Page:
BYOD in the Enterprise: The risks

As previously mentioned, accessing unsecured networks allows malware to get into a device or network. It can be that when an employee downloads an app, everything seemed normal. However, as the employee continues to use the app, it becomes more at risk for malware. Once infected, the virus can spread to the enterprise’s entire network, thereby compromising the company’s data and even the employees’ personal information.

This can likewise lead to threats from hackers, which, in the end can add more to the expenses of the company – as the management would counter the threats.

The biggest risk, though, is an enterprise that does not have its own BYOD policy. A company cannot just tell its employees, “Okay, everyone. It’s all right for you to bring your devices and connect to the company’s network”. There has to be a complete set of guidelines; policies that will set parameters to what sites can be accessed, what can and cannot be downloaded and other similar matters. Freedom is okay; but giving too much of it, especially in BYOD and enterprise security, can mean danger later on.

As such, aside from identifying the risk, it is important to know the exact requirements for a good BYOD enterprise security policy.

BYOD Enterprise Security Policy Tips

Of course, the first thing that needs to be done is to educate and inform employees. Not all employees understand the complete concept of a BYOD policy. Some know more and others know a little, but the rest may not really know anything. Let the employees discern that a security policy is important because BYOD can expose their devices and the company’s network to several dangers and risks like malware infiltration, data breaches and hackers.

Once the BYOD security policy is in place, all employees must be required to follow it. Companies can either ask employees to read and sign an agreement or come up with a program that can be used to monitor employees’ BYOD activities and adherence to the policy.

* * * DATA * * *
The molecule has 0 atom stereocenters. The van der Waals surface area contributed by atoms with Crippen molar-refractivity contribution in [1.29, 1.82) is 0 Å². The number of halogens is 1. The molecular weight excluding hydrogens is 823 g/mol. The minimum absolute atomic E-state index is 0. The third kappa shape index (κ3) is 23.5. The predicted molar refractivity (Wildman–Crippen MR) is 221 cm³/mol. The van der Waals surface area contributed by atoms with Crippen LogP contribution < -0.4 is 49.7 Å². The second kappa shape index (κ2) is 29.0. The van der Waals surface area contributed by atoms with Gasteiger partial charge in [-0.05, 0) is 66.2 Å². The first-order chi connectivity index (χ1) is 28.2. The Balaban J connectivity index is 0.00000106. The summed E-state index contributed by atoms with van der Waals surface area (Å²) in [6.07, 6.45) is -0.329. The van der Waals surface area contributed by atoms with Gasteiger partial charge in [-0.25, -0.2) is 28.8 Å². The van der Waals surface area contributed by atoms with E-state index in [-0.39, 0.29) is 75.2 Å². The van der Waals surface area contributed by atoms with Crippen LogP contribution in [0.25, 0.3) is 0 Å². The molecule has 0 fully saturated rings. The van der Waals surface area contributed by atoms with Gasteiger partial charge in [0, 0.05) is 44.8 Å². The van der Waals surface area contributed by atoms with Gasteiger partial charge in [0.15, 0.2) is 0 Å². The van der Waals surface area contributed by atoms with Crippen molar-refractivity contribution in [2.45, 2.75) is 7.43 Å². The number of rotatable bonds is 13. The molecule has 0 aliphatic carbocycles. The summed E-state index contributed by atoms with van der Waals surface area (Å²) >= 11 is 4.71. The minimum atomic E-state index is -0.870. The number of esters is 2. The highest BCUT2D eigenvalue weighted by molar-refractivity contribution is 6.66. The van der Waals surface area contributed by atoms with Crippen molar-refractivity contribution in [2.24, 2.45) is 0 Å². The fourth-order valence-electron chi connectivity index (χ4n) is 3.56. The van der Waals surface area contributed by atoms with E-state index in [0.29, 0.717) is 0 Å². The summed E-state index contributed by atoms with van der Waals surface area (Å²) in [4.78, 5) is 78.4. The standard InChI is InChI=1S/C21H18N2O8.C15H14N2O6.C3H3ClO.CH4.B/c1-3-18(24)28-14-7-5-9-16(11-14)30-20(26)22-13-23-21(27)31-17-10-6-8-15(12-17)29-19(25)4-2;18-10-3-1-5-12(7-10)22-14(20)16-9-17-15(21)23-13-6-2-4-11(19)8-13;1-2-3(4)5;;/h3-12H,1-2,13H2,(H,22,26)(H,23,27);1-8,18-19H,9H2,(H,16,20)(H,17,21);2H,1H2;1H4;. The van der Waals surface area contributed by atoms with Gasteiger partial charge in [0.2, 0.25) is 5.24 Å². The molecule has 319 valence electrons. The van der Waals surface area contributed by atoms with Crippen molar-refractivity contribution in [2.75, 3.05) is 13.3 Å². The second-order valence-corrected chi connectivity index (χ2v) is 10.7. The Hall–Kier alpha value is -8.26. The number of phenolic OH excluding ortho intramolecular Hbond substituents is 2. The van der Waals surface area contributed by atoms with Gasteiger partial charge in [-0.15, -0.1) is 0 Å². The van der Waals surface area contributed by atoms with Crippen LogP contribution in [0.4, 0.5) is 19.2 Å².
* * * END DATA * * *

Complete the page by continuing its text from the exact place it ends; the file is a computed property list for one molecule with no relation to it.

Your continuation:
To strengthen the impact of employee education, a series of BYOD trainings can be facilitated for them.

It would also help if a BYOD policy will list in detail the devices that can be used in the office, as well as which operating systems can be utilized. Additionally, it will greatly help if employees are given a list of applications that they will be given access to.

A good way of keeping BYOD security in check is by asking all employees bringing and using all their devices to enter and use a personal identification number or PIN, or a password.

Finally, a company’s BYOD security policy should protect it from unforeseen instances like employee terminations and resignations. The most important thing to do is ensure that the employee’s device cannot anymore connect to the enterprise network. Restriction should be comprehensive.

Conclusion

Some companies may think that a BYOD policy and enterprise security cannot blend. It is, however, a fact that both are valuable for a business to succeed. Thus, both are a necessity. A company cannot have just one or the other; it needs to have both.

The best thing for companies to do is work on simplifying their network so that it can be protected. BYOD security policies, on the other hand, should be multilayered.

And, yes, a well-defined BYOD enterprise security policy is a major need.

Photo courtesy of Bernard Goldbach.